Moving from Chlapowski’s disingenuousness, the biggest nail in the coffin for Gate’s Big Lie that he and Adm. Mullen were “blindsided” was forged in a February 1, 2009, “Boston Globe” article—barely two weeks after Mr. Obama’s inauguration. Quote: “. … one senior officer, speaking on the condition of anonymity because he is not authorized to speak to the press, said staff officers for Admiral Mike Mullen, the Chairman of the Joint Chiefs of Staff, have been told it will be several months at the earliest – possibly not even this year – until the top brass will be formally asked to weigh in on a change in policy. And even then, he said, the military has been assured it will have wide latitude to undertake a detailed study of how a change in the policy would affect the military.” On March 2, 2009, the “New York Times” (NYT) quoted White House spokesman Tommy Vietor saying: "The president supports changing 'Don't Ask Don't Tell.' As part of a longstanding pledge, he has also begun consulting closely with Secretary Gates and Chairman Mullen so that this change is done in a sensible way that strengthens our armed forces and our national security.” They quoted Defense Department spokeswoman Cynthia Smith on April 2, 2009: “[Secretary Gates] and Admiral Mullen, Chairman of the Joint Chiefs of Staff, are discussing how to move forward on this issue and discussions are still ongoing.” An April 16, 2009, NYT article reported that Gates confirmed that he had begun discussions with the President and Admiral Mullen on the subject. On May 21, 2009, Pentagon spokesman Geoff Morrell said Gates and Mullen were “working to address the challenges associated with implementation of the President's commitment," which would be done in "a way that is least disruptive to our troops." On May 24, 2009, Mullen told ABC’s “This Week” moderator, George Stephanopoulos: “The president has made his strategic intent very clear. That it’s his intent at some point in time to ask Congress to change this law. … And so I've had discussions with the Joint Chiefs about this. I've done certainly a lot of internal, immediate staff discussions about what the issues would be. … And what I also owe the president, and I owe the men and women in uniform, is an implementation plan to achieve this based on a timeline that would be set, obviously, after the law is changed.”

    In short, Gates’ claim of being “blindsided,” of a White House “breach in faith,” is clearly nothing more than an egomaniac’s bitterness that HIS BOSS didn’t ask his permission to finally, a year into office, formally call on Congress to repeal DADT in his 2010 State of the Union Address. And, obvious to anyone adequately, objectively paying attention over that time, is that still fueling that bitterness four years later is the toxicity of the sore loser. For contrary to his reiterated claim that he supported repeal, Gates clearly NEVER wanted it to happen; in fact, did everything he could to delay it: "let's push that one down the road a little bit" – to "Fox News Sunday," March 29, 2009…. “IF we do go down that road” while suggesting it could take several years as military racial integration did – NYT, April 16, 2009. And when that didn’t work, try to maim or kill it: e.g., insisting on another needless, multimillion dollar "study" he hoped would either give him a reason to oppose repeal again OR run out the clock on a vote in Congress….demanding veto power OVER CONGRESS AND THE PRESIDENT OF THE UNITED STATES through the right to refuse “certification" of repeal even after the bill had been passed and signed…..demanding the bill be gutted of its post repeal nondiscrimination mandate …. blocking the Log Cabin challenge ruling injunction on discharges….leaving office still refusing to certify repeal even after six months of the "training" he demanded….ad nauseum.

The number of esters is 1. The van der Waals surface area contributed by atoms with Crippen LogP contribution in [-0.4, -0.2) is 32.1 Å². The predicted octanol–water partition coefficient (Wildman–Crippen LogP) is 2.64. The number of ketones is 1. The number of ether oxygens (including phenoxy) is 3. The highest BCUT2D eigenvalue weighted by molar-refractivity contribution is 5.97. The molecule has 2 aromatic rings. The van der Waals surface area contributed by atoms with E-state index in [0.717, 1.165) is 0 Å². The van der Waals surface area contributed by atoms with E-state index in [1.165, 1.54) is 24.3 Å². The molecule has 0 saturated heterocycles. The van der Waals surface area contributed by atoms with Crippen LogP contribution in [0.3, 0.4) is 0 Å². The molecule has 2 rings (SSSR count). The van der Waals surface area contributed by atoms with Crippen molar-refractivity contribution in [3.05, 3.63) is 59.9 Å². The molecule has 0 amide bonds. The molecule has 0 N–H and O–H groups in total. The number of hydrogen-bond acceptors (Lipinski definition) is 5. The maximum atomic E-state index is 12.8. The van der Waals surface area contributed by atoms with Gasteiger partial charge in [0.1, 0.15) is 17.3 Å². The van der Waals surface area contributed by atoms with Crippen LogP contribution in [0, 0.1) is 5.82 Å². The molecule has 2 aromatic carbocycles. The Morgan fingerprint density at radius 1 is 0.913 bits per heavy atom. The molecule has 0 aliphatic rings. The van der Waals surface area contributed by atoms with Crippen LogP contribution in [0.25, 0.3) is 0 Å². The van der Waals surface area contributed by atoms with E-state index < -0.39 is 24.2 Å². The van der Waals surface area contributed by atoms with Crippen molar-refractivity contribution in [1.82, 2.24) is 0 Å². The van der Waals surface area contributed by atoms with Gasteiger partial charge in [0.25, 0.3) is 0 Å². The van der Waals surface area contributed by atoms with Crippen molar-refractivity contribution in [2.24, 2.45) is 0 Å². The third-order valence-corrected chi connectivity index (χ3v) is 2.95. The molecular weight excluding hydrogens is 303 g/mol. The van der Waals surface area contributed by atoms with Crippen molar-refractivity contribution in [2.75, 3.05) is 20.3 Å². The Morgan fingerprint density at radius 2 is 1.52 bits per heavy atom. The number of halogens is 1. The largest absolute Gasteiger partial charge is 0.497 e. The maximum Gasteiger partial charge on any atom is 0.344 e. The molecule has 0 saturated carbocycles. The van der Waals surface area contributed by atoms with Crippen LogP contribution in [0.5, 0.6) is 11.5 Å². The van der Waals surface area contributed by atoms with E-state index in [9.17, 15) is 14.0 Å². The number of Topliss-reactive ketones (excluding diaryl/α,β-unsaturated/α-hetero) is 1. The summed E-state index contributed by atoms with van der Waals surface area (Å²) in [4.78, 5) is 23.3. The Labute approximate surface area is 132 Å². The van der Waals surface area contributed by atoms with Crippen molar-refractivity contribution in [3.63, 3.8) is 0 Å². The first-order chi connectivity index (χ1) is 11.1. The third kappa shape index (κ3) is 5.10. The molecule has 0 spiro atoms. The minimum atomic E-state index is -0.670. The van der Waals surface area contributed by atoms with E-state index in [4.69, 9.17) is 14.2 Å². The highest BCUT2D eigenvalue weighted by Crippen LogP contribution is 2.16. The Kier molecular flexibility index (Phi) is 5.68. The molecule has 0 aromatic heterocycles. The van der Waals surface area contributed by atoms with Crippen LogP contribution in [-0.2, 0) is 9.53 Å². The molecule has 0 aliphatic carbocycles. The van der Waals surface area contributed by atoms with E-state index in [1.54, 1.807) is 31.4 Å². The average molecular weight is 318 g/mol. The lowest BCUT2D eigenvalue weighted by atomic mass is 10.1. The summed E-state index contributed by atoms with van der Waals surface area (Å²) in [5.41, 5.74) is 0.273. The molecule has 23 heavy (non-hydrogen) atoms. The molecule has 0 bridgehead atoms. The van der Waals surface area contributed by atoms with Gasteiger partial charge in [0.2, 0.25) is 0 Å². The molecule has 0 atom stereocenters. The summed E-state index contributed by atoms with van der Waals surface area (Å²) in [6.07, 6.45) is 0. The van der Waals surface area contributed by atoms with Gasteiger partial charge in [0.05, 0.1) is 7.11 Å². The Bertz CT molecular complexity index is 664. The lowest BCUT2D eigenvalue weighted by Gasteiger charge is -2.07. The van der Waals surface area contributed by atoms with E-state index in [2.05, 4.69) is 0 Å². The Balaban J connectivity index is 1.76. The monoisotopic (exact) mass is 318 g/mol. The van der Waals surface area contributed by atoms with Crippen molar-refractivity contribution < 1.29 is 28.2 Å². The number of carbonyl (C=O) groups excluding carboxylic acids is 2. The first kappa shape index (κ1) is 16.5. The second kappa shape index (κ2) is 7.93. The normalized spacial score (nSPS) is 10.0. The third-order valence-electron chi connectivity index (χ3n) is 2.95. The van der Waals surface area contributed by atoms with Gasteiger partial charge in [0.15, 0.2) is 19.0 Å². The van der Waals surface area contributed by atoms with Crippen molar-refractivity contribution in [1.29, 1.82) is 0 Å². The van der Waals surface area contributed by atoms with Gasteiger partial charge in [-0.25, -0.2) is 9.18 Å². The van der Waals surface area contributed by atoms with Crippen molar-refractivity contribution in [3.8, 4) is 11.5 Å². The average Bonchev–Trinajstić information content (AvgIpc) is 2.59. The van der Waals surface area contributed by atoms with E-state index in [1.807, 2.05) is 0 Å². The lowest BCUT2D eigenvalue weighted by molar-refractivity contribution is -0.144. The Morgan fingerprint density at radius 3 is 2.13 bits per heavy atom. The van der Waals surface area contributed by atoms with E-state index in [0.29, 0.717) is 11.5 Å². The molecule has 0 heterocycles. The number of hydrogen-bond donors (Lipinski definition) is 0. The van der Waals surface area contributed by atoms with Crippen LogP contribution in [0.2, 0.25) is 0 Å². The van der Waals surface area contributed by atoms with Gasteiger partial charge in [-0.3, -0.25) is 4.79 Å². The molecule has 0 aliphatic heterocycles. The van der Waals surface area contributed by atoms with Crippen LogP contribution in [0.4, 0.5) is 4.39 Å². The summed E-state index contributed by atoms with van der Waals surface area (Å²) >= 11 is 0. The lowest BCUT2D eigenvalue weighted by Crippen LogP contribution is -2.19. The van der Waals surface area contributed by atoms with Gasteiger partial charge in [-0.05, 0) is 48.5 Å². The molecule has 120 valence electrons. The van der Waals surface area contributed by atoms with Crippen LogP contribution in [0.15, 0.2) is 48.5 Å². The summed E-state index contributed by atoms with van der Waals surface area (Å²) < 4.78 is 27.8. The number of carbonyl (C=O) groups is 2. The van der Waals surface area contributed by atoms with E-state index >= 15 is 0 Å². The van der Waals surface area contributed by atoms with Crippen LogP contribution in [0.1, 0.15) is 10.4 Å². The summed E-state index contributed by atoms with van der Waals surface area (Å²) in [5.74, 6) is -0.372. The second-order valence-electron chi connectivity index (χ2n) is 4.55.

It may have taken nearly three years during which Gates needlessly discharged some 700 more LGB service members, and though those still serving suffer under the vile legacy of his successful gutting of the nondiscrimination mandate, but even as Second Class Soldiers, they won and Gates, no matter how much he tries to rewrite history (even inexplicably, sadly abetted by one gay veteran) lost.

    • Very nice article. Well written. You are right about Jarrod. Help finish the job by signing this petition: t http://wh.gov/lRI4d. It takes a moment to set up an account but it is important. This petition supports the legislation introduced by Senator Schatz of Hawaii. Support Gay Veterans and help us finish the job started with the repeal of DADT.

      Direct the Department of Defense to automatically change the DD214’s of service members…

  • #RobertGates another RightWing [expletive removed] trying 2 alter Reality, many Americans will believe him: Gate-Hole!

  • Interesting that Gates did not take this huge opportunity to thank LGBT service men and women for their selfless service despite being discriminated against daily. Some of that discrimination affecting them and their families continues today, so he left a huge part of the job undone. Hurray for the President for pushing forward for equality and a thank you to all who have served, including those who have done so while being so disrespected.

  • souds like in several ways the right wingers who hate our first black president evnagelzed Gates to join them.

    MFs belong in guantanamo with the aholes of 9-11. I
    ve dealt face to face with a bunch of them They beleive that everone except for their southern baptists / evangelists / born agains are going to the hellfires. This included catholics who "arent real chrstians"

    In th eold days we called these people White trash

  • Gates is a typical TYPICAL whore for the military industrial complex. He is 100% a political animal and is a traitor to the American people and the American taxpayer. It's all about funneling governmental money to people who know what military projects to invest in before anyone else. DIRTY. DISGUSTING. TRAITOROUS.

  • “I have a pen”, oh really Obama so then why didn’t you use it to sign an executive order overturning ‘Don’t Ask Don’t Tell’ and why did it take you four years to do it only to get votes in 2012, WHY?